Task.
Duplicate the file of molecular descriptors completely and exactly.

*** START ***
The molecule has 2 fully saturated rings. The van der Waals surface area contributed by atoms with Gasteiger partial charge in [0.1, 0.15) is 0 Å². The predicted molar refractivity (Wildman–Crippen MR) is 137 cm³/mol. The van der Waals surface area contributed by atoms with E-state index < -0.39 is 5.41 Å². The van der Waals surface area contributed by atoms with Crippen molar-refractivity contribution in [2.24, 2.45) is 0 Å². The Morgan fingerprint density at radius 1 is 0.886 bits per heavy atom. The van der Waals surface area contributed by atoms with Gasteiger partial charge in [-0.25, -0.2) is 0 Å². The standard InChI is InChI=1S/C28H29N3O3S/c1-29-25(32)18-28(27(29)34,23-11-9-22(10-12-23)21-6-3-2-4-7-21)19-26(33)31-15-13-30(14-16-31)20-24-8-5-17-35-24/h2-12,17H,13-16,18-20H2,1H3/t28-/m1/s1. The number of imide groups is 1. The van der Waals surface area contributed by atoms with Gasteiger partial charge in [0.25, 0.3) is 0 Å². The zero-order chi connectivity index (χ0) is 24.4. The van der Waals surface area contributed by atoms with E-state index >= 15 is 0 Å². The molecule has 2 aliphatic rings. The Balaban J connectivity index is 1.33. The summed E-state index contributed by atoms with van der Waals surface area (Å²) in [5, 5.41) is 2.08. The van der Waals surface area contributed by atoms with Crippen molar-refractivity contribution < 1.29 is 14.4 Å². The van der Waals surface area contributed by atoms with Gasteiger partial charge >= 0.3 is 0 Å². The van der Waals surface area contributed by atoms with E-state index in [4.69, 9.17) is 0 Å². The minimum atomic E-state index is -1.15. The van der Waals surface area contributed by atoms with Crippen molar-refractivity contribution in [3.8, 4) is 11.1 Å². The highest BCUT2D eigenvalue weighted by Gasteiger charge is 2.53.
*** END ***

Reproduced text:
The molecule has 2 fully saturated rings. The van der Waals surface area contributed by atoms with Gasteiger partial charge in [0.1, 0.15) is 0 Å². The predicted molar refractivity (Wildman–Crippen MR) is 137 cm³/mol. The van der Waals surface area contributed by atoms with E-state index < -0.39 is 5.41 Å². The van der Waals surface area contributed by atoms with Crippen molar-refractivity contribution in [2.24, 2.45) is 0 Å². The Morgan fingerprint density at radius 1 is 0.886 bits per heavy atom. The van der Waals surface area contributed by atoms with Gasteiger partial charge in [-0.25, -0.2) is 0 Å². The standard InChI is InChI=1S/C28H29N3O3S/c1-29-25(32)18-28(27(29)34,23-11-9-22(10-12-23)21-6-3-2-4-7-21)19-26(33)31-15-13-30(14-16-31)20-24-8-5-17-35-24/h2-12,17H,13-16,18-20H2,1H3/t28-/m1/s1. The number of imide groups is 1. The van der Waals surface area contributed by atoms with Gasteiger partial charge in [0.25, 0.3) is 0 Å². The zero-order chi connectivity index (χ0) is 24.4. The van der Waals surface area contributed by atoms with E-state index >= 15 is 0 Å². The molecule has 2 aliphatic rings. The Balaban J connectivity index is 1.33. The summed E-state index contributed by atoms with van der Waals surface area (Å²) in [5, 5.41) is 2.08. The van der Waals surface area contributed by atoms with Crippen molar-refractivity contribution < 1.29 is 14.4 Å². The van der Waals surface area contributed by atoms with Gasteiger partial charge >= 0.3 is 0 Å². The van der Waals surface area contributed by atoms with E-state index in [4.69, 9.17) is 0 Å². The minimum atomic E-state index is -1.15. The van der Waals surface area contributed by atoms with Crippen molar-refractivity contribution in [3.8, 4) is 11.1 Å². The highest BCUT2D eigenvalue weighted by Gasteiger charge is 2.53.